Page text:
Just how important is oral health? We all want a nice smile and fresh breath is definitely a plus, but is it really that important to brush twice and floss daily? The answer is yes! In 2014, the Center for Disease Control (CDC) reported that about half of American adults aged 30 and over have some form of gum disease. The 65 and older crowd reported having a 70 percent prevalence rate for gum disease. The CDC published a new study in 2016 that named the three states with the most prevalence for gum disease: New Mexico – 52.79%, Hawaii – 51.10%, and Florida – 49.47%.
Gum disease is a serious issue for a large percentage of the U.S. population. It occurs when bacteria in dental plaque builds up between the teeth and gums. As the bacteria grows, the gums around the teeth becomes red and swollen. Brushing twice daily for two minutes is the best defense against gum disease. Don’t forget to brush your tongue! Your tongue is very much like a rug and bacteria loves to set up camp there. A dirty tongue can cause bad breath and spread bacteria to your teeth and gums. Flossing once a day helps to remove plaque and food particles from between your teeth. Floss also goes below the gum line where your toothbrush can’t reach. This is a good way to ensure your breath is not offensive throughout the day — rotting food particles do not smell good. Mouthwash is also a good way to get rid of plaque and food particles that brushing and flossing may have missed.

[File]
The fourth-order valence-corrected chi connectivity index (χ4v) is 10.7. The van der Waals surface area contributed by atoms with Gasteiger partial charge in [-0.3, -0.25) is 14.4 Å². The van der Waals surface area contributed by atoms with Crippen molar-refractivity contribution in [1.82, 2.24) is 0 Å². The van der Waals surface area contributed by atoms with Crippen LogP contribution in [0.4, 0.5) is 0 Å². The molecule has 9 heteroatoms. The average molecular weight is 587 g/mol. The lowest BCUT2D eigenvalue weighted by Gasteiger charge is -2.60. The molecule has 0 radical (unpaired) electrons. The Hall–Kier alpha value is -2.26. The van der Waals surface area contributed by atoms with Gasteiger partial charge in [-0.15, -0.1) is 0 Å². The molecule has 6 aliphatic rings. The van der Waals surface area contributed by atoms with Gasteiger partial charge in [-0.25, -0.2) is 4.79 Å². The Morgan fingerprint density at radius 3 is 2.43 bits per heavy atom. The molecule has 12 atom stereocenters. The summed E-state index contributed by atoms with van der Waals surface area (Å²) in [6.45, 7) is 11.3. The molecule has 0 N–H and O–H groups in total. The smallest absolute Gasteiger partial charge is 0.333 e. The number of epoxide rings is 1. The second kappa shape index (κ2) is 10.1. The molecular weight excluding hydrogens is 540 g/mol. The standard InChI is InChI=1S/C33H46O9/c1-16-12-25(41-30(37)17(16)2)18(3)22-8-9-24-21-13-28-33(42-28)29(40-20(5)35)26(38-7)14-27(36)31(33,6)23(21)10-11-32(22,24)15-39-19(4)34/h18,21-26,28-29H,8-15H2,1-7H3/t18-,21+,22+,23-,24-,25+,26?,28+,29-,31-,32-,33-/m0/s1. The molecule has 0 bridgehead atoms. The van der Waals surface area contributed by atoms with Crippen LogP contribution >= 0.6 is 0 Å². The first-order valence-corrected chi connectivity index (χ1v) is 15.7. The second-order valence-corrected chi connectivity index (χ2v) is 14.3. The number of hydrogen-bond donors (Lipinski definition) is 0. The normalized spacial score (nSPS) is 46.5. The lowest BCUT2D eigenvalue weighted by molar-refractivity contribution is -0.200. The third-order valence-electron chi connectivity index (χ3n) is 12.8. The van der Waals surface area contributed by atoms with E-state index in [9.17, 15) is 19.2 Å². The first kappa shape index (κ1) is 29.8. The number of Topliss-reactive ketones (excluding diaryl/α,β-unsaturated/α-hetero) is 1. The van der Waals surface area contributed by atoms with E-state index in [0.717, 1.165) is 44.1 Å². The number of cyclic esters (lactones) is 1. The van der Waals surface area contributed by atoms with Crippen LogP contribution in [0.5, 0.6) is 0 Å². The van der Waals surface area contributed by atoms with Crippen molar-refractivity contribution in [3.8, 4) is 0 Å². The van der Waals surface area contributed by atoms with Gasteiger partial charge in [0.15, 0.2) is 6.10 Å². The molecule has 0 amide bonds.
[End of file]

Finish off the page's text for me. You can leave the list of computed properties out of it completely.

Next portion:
Many of us are working against genetics and unhealthy habits. Some families share the gift of having mouths that are plaque factories. These lucky individuals must be more vigilant with their preventive maintenance and would likely benefit from quarterly cleanings, which you should discuss with your dentist if you think you’re a candidate. Others smoke and/or do not engage in a well-balanced diet, may have diabetes or coronary artery disease. All of these factors can increase your risk of gum disease and should be discussed with your dentist.
Help us keep Hawaii beautiful! Practice good preventive oral maintenance and talk to your dentist about a periodontal cleaning schedule that is best for you and your risk level.